Houdini Engine for Maya
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Debugging

When using Houdini Engine, Houdini Engine is internally managing a Houdini scene. When a Houdini asset is instantiated inside Maya, Houdini Engine actually instantiates the Houdini asset inside the Houdini scene. When input geometries from Maya are connected to the Houdini asset, the Maya geometry is replicated into the Houdini scene. Asset parameters that are set in Maya are also mirrored in the Houdini scene. Finally, the geometries that the Houdini asset outputs from the Houdini scene are replicated back into Maya. So the internal Houdini scene is at the very core of how Houdini Engine works.

The internals are normally hidden away from users. However, there are times when there is a need to investigate into why an asset isn't behaving as expected. So being able to inspect the internal Houdini scene can be very useful. This is especially true in cases where an asset is behaving correctly inside Houdini, but behaving correctly through Houdini Engine.

Maya_Debugging.png

In the Houdini Engine -> Debugging menu, there are options to view, or save out, the internal Houdini scene. The internal Houdini scene can then be inspected in a separate Houdini UI session. This is extremely helpful when troubleshooting various Houdini Engine issues. This also means that inspecting the internal Houdini scene requires a license capable of running the Houdini UI.

Another interesting use of this debugging feature is to see exactly what data and metadata is being passed into the Houdini scene when inputting geometry. For example, simply create a null asset and connect a Maya geometry to the asset. The exact data and metadata can then be seen from the Houdini scene. This is much quicker and reliable than checking the documentations.

Another useful workflow is to author assets while viewing this internal Houdini scene. The benefit is that the replicated Maya geometry is immediately available in this Houdini scene. Asset authors can directly test how the Maya geometry would behave in the asset. The author can also have Houdini and Maya running at the same time. Then, the author can make changes to the asset in the Houdini UI, save the asset in the Houdini UI, and reload the asset inside Maya to immediately see the changes.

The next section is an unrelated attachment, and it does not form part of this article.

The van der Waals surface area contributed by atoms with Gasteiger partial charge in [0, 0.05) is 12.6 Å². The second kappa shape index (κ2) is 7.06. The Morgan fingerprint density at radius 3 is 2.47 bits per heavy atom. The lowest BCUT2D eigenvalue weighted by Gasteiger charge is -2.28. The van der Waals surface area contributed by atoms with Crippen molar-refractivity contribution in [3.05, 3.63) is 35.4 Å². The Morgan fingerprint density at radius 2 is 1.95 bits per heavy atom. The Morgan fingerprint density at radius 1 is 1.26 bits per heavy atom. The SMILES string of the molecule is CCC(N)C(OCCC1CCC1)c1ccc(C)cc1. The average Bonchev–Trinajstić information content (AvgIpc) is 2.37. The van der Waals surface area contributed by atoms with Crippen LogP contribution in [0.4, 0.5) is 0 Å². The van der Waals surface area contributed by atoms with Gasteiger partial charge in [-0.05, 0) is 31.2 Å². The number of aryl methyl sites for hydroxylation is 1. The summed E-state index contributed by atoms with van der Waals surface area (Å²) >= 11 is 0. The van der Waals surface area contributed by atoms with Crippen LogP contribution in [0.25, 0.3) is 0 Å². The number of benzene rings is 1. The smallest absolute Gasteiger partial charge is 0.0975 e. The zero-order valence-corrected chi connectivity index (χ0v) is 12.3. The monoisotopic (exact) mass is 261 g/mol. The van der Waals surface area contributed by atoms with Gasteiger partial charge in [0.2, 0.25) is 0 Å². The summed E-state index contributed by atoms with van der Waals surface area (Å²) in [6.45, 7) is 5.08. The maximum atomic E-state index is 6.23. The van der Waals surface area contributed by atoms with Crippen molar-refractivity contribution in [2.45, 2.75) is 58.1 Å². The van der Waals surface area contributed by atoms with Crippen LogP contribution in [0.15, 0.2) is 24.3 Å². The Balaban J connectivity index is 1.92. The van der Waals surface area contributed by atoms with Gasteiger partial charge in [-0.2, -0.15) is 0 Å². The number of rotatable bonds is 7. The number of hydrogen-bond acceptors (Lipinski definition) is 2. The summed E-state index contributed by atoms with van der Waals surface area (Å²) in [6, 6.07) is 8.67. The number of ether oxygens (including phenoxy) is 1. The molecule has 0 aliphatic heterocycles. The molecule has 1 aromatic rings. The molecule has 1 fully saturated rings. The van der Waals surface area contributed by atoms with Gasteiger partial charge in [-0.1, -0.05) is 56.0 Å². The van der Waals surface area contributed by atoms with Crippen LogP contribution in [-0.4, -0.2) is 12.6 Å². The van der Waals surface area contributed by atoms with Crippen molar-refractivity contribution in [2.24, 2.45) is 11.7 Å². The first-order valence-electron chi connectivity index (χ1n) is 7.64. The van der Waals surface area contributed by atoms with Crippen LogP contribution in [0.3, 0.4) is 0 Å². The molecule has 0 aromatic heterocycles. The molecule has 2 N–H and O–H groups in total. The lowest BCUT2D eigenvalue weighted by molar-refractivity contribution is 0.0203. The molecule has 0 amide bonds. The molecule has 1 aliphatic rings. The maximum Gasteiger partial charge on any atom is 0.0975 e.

Houdini Engine Debugger

In order to use the Houdini Engine Debugger, Maya must connect directly to the debugger session. We do not have an auto-start option for the debugger, so the debugging session needs to be started independently.

To use the Houdini Engine Debugger session:

  1. First start a Houdini Engine Debugger session in Houdini via Window > Houdini Engine Debugger and start one of session types.
  2. In Maya, you will either need to set the session option vars in the script editor before loading the plugin, or you can load the plugin normally, open the Houdini Preferences Window to set the port or pipe name for the Debugger session, and then unload and reload the plugin to start using the debugging session.

e.g. if the debugger has a socket session, on port 9090, set:

optionVar -iv "houdiniEngineSessionType" 1;
optionVar -iv "houdiniEngineThriftPort" 9090;

If the debugger is using a named pipe called "hapi_debug_session", set:

optionVar -iv "houdiniEngineSessionType" 2;
optionVar -sv "houdiniEngineThriftPipe" "hapi_debug_session";
optionVar -iv "houdiniEngineSessionPipeCustom" 1;

Once connected, any asset instantiated in Maya will also be instantiated in the Houdini session. Parameter values and input geometry will also be reflected in the Houdini scene after cooking. If the user makes a change in Houdini (e.g. parameters, node state, network graph), in order to reflect that change in Maya, the asset definition must be saved in Houdini and reloaded in Maya.

When you are finished with the debugger, reset your preferences back to your normal Back End settings for the next time that you load the plugin.

See the Session section for more detail on how to configure a socket or named pipe session.